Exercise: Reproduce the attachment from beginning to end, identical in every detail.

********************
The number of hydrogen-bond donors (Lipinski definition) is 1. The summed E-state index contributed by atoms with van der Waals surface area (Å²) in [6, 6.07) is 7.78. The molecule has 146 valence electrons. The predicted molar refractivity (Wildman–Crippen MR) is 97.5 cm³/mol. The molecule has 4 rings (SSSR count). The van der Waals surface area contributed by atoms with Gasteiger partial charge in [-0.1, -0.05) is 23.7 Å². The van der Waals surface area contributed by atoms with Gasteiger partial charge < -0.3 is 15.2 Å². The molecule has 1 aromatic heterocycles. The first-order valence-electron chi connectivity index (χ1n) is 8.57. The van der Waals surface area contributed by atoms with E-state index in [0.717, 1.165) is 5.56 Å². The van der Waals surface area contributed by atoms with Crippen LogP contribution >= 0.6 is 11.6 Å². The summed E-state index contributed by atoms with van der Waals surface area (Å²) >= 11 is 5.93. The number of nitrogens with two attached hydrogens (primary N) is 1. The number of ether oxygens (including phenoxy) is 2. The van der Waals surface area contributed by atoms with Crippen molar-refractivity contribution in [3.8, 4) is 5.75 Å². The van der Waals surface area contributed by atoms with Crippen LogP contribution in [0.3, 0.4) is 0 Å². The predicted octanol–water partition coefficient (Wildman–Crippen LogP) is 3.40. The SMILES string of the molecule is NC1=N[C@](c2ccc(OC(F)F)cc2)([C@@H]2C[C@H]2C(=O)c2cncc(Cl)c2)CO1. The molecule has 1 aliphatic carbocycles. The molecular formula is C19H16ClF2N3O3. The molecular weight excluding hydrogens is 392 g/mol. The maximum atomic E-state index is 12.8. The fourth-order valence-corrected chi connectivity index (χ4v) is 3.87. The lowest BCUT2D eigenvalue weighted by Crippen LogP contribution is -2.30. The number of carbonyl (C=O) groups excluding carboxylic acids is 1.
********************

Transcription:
The number of hydrogen-bond donors (Lipinski definition) is 1. The summed E-state index contributed by atoms with van der Waals surface area (Å²) in [6, 6.07) is 7.78. The molecule has 146 valence electrons. The predicted molar refractivity (Wildman–Crippen MR) is 97.5 cm³/mol. The molecule has 4 rings (SSSR count). The van der Waals surface area contributed by atoms with Gasteiger partial charge in [-0.1, -0.05) is 23.7 Å². The van der Waals surface area contributed by atoms with Gasteiger partial charge < -0.3 is 15.2 Å². The molecule has 1 aromatic heterocycles. The first-order valence-electron chi connectivity index (χ1n) is 8.57. The van der Waals surface area contributed by atoms with E-state index in [0.717, 1.165) is 5.56 Å². The van der Waals surface area contributed by atoms with Crippen LogP contribution >= 0.6 is 11.6 Å². The summed E-state index contributed by atoms with van der Waals surface area (Å²) >= 11 is 5.93. The number of nitrogens with two attached hydrogens (primary N) is 1. The number of ether oxygens (including phenoxy) is 2. The van der Waals surface area contributed by atoms with Crippen molar-refractivity contribution in [3.8, 4) is 5.75 Å². The van der Waals surface area contributed by atoms with Crippen LogP contribution in [0.3, 0.4) is 0 Å². The predicted octanol–water partition coefficient (Wildman–Crippen LogP) is 3.40. The SMILES string of the molecule is NC1=N[C@](c2ccc(OC(F)F)cc2)([C@@H]2C[C@H]2C(=O)c2cncc(Cl)c2)CO1. The molecule has 1 aliphatic carbocycles. The molecular formula is C19H16ClF2N3O3. The molecular weight excluding hydrogens is 392 g/mol. The maximum atomic E-state index is 12.8. The fourth-order valence-corrected chi connectivity index (χ4v) is 3.87. The lowest BCUT2D eigenvalue weighted by Crippen LogP contribution is -2.30. The number of carbonyl (C=O) groups excluding carboxylic acids is 1.